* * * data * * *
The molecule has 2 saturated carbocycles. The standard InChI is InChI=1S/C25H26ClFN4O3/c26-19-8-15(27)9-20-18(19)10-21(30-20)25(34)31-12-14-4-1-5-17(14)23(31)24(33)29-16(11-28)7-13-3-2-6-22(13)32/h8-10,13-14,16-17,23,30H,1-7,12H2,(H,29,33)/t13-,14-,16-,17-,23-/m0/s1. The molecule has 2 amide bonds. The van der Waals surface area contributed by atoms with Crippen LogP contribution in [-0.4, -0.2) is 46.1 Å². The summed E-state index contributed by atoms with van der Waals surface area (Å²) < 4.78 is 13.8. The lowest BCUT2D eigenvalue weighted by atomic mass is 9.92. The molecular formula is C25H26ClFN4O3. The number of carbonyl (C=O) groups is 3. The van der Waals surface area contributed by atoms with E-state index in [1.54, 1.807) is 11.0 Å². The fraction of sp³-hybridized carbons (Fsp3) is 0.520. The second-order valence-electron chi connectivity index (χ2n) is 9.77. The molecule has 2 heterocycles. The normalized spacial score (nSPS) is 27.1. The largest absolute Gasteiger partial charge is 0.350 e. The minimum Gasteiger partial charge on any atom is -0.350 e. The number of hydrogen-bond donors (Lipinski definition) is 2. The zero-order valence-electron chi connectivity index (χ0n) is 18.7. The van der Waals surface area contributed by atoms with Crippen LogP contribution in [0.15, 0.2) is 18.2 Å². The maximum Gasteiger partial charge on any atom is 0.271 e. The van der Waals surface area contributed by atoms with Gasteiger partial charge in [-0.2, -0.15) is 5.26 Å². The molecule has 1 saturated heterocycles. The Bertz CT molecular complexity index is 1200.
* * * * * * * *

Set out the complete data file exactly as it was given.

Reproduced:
The molecule has 2 saturated carbocycles. The standard InChI is InChI=1S/C25H26ClFN4O3/c26-19-8-15(27)9-20-18(19)10-21(30-20)25(34)31-12-14-4-1-5-17(14)23(31)24(33)29-16(11-28)7-13-3-2-6-22(13)32/h8-10,13-14,16-17,23,30H,1-7,12H2,(H,29,33)/t13-,14-,16-,17-,23-/m0/s1. The molecule has 2 amide bonds. The van der Waals surface area contributed by atoms with Crippen LogP contribution in [-0.4, -0.2) is 46.1 Å². The summed E-state index contributed by atoms with van der Waals surface area (Å²) < 4.78 is 13.8. The lowest BCUT2D eigenvalue weighted by atomic mass is 9.92. The molecular formula is C25H26ClFN4O3. The number of carbonyl (C=O) groups is 3. The van der Waals surface area contributed by atoms with E-state index in [1.54, 1.807) is 11.0 Å². The fraction of sp³-hybridized carbons (Fsp3) is 0.520. The second-order valence-electron chi connectivity index (χ2n) is 9.77. The molecule has 2 heterocycles. The normalized spacial score (nSPS) is 27.1. The largest absolute Gasteiger partial charge is 0.350 e. The minimum Gasteiger partial charge on any atom is -0.350 e. The number of hydrogen-bond donors (Lipinski definition) is 2. The zero-order valence-electron chi connectivity index (χ0n) is 18.7. The van der Waals surface area contributed by atoms with Crippen LogP contribution in [0.15, 0.2) is 18.2 Å². The maximum Gasteiger partial charge on any atom is 0.271 e. The van der Waals surface area contributed by atoms with Gasteiger partial charge in [-0.2, -0.15) is 5.26 Å². The molecule has 1 saturated heterocycles. The Bertz CT molecular complexity index is 1200.